The Fed’s Loss-Absorbing Capacity Threatens Big Banks
In October 2015 the Fed governors unanimously voted to pursue a “loss-absorbing capacity” measure requiring the largest eight banks, including “JP Morgan, Chase, Citigroup and Bank of America,” to issue hundreds of billions in new equity and debt to insulate the economy from the crippling effects of future financial shocks. The key focus of this proposal is to transfer the risk of failure back to the financial sector, specifically investors, by ensuring an adequate supply of high-quality assets are easily accessible to convert to stock for capital injection purposes instead of relying on tax-payer bailouts.
Oliver Ireland, former associate general counsel at the Fed, offered this analogy to best describe the justification for such action: “The previously adopted capital and liquidity rules are the ‘belt’ designed to reduce the likelihood of big banks failing, while the new proposal for transferring potential losses to investors is the ‘suspenders’ in case banks do fail.” If adopted the regulations governing the new equity and long-term debt issues would mandate the formation of a holding company which, in the case of a bank’s failure, the assets “would be seized but subsidiaries would be allowed to continue to operate.”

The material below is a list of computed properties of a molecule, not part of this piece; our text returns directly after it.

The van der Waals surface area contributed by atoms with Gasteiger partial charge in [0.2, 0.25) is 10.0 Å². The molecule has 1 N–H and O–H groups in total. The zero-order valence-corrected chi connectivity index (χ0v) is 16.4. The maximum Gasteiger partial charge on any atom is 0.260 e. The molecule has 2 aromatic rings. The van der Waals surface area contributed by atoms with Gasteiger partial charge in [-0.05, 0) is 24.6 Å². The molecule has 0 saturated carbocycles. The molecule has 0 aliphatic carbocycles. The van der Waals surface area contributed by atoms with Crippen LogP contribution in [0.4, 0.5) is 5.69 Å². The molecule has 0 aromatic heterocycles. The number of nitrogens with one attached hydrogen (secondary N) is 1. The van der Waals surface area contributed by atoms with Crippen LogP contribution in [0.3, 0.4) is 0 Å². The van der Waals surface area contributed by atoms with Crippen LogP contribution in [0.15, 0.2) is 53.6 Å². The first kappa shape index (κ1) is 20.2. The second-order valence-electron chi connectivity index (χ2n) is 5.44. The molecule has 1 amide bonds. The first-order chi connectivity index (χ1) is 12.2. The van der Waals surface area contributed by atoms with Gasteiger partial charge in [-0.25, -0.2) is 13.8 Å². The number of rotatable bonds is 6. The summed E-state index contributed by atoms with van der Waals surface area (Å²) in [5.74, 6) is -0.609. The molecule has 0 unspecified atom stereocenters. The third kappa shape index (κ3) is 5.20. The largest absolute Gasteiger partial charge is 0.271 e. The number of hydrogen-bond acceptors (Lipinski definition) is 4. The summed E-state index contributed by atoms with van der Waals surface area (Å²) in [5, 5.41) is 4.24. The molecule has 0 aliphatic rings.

Consequently it is reasonable to assume the largest eight “too big to fail” banks will offer investors greater interest rates to compensate for such added risk. Unfortunately it is not clear how current stakeholders will be rewarded should they hold on to their portfolio if and when the loss-absorbing capacity rule becomes effective. Presently the word on the street is “if formally adopted, most of the requirements wouldn’t take effect until 2019, and the remainder not until 2022.” Thus, between now and sometime in the not too distant future it is likely the market will witness a potentially volatile disruption in the market caps of these eight banks.